The US Securities and Exchange Commission (SEC) released a statement yesterday, warning high-ranking executives not to trade stocks before the disclosing breaches, major vulnerabilities, and other cybersecurity related incidents.

The SEC says the new guidance —available as a PDF, here— is not a new rule for companies, but a clarification on what classifies as insiders information.

The SEC clarifies that information on security flaws and incidents is to be considered as insiders information and should not be used in making decisions to buy or sell securities (stock).

The SEC encourages companies to set up policies and procedures to prevent execs with knowledge of cybersecurity incidents from selling stock. Such policies usually take the form of contract clauses.

"Directors, officers, and other corporate insiders must not trade a public company's securities while in possession of material nonpublic information, which may include knowledge regarding a significant cybersecurity incident experienced by the company," the SEC guidance reads.

"There is no doubt that the cybersecurity landscape and the risks associated with it continue to evolve," said SEC Chairman Jay Clayton. "I have asked the Division of Corporation Finance to continue to carefully monitor cybersecurity disclosures as part of their selective filing reviews.  We will continue to evaluate developments in this area and consider feedback about whether any further guidance or rules are needed."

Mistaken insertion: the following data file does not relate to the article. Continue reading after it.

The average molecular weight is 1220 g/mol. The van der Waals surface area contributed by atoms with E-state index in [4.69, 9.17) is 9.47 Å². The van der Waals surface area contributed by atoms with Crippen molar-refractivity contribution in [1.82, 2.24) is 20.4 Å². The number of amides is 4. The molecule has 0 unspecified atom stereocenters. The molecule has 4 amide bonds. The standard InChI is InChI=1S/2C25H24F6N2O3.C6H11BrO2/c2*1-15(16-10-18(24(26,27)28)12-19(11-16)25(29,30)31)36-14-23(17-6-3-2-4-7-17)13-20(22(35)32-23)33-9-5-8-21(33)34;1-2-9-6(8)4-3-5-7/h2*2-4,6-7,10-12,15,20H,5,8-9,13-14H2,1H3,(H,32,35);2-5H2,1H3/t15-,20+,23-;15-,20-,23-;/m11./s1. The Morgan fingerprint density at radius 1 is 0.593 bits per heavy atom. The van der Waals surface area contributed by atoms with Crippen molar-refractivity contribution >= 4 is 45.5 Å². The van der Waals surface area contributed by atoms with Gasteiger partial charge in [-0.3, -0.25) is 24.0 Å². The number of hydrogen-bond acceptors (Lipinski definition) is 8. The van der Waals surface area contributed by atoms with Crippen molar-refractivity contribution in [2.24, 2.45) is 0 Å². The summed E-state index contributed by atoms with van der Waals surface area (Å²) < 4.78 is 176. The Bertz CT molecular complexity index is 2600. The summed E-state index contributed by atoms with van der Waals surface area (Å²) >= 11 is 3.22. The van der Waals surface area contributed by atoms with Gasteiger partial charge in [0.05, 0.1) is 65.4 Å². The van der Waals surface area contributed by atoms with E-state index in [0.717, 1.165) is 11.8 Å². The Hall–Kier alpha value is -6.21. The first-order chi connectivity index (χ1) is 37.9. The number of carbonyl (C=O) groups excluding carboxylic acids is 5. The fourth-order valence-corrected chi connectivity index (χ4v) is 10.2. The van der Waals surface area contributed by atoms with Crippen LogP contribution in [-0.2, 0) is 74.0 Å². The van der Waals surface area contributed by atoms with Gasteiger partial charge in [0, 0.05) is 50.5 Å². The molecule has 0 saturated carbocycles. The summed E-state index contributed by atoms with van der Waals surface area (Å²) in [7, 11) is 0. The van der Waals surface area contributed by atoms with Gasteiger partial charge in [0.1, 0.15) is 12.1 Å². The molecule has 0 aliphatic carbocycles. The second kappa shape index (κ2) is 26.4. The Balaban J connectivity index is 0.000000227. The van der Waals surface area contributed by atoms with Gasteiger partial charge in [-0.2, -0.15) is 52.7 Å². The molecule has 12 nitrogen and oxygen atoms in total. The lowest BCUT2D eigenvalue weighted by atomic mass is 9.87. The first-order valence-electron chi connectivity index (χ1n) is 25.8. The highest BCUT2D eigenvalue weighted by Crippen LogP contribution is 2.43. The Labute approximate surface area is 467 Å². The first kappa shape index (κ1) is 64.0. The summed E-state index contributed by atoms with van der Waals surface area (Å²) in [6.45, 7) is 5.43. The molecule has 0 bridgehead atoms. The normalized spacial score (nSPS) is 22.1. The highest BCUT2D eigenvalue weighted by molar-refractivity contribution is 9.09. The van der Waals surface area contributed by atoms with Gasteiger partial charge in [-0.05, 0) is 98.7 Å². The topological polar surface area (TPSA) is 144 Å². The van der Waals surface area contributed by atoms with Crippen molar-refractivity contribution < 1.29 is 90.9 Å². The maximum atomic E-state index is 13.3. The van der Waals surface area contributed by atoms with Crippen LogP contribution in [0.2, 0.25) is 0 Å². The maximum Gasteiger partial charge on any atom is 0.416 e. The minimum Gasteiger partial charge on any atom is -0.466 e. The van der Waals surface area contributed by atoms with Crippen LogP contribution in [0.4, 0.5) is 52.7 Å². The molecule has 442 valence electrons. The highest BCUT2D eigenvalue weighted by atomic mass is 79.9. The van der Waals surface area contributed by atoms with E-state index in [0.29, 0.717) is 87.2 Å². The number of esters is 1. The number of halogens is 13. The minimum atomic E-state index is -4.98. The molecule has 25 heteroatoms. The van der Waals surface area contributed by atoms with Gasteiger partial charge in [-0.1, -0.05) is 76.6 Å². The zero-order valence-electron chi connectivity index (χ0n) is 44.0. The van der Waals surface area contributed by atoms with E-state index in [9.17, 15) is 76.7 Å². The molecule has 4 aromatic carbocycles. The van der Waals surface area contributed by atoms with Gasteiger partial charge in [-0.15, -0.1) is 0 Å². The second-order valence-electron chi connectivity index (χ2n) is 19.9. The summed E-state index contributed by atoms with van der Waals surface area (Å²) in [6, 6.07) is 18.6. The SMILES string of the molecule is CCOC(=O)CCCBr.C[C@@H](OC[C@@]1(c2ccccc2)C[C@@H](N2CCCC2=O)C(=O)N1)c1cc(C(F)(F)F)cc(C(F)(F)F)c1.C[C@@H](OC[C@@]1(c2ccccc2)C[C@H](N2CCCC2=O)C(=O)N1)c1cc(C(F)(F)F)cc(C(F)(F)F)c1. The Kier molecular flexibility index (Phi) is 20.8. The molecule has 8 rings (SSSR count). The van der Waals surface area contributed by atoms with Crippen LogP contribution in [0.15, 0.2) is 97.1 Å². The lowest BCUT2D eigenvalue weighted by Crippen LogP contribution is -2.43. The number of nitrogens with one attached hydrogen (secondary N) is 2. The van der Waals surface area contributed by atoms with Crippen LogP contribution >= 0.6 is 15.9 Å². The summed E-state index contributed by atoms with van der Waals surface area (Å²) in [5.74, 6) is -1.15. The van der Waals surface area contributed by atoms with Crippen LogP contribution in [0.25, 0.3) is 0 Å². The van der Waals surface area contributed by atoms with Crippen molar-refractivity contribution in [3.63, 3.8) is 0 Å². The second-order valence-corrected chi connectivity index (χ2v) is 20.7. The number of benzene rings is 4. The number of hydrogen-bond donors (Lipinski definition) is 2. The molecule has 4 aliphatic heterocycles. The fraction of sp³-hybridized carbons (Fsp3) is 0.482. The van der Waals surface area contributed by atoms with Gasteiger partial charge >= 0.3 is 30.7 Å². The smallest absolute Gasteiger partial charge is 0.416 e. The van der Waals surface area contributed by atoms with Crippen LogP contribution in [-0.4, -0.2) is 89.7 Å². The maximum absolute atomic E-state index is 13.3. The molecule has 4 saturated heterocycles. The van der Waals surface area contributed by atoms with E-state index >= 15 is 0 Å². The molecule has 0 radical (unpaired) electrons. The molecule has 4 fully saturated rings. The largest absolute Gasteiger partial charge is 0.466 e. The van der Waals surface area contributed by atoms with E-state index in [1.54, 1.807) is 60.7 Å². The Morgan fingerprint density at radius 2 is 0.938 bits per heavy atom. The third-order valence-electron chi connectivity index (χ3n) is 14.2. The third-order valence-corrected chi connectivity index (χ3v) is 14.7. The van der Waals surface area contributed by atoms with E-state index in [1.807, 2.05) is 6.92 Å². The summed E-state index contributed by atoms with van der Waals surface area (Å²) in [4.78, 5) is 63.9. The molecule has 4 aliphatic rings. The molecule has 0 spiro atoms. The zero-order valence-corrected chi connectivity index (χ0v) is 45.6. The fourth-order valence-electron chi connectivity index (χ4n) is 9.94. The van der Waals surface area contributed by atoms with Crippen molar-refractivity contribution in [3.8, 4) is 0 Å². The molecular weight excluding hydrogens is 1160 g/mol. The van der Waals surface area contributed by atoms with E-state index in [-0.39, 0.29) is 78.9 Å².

SEC intervenes after Equifax and Intel shenanigans

This SEC official warning comes after two highly-mediatized cases where high-ranking execs sold large quantities of stock before their companies announced a major security incident.

The first incident is related to the Equifax breach when it was discovered that four executives sold stock worth over $1.8 million days after the company discovered a major breach, and months before Equifax publicly acknowledged the incident.

Equifax later cleared the executives, but the Department of Justice opened an official investigation into the stock sale, an investigation that is still ongoing.

The second incident relates to the recently disclosed Meltdown and Spectre vulnerabilities. According to reports, Brian Krzanich, Intel CEO, sold all the stock he was legally allowed to sell —worth around $39 million— right after learning about devastating security flaws that affected almost all of the company's processors released since 1995.

Intel said it was a planned sale, but the sale appears to have been planned after learning of the bugs. There's is currently no official investigation into Krzanich's stock sale.

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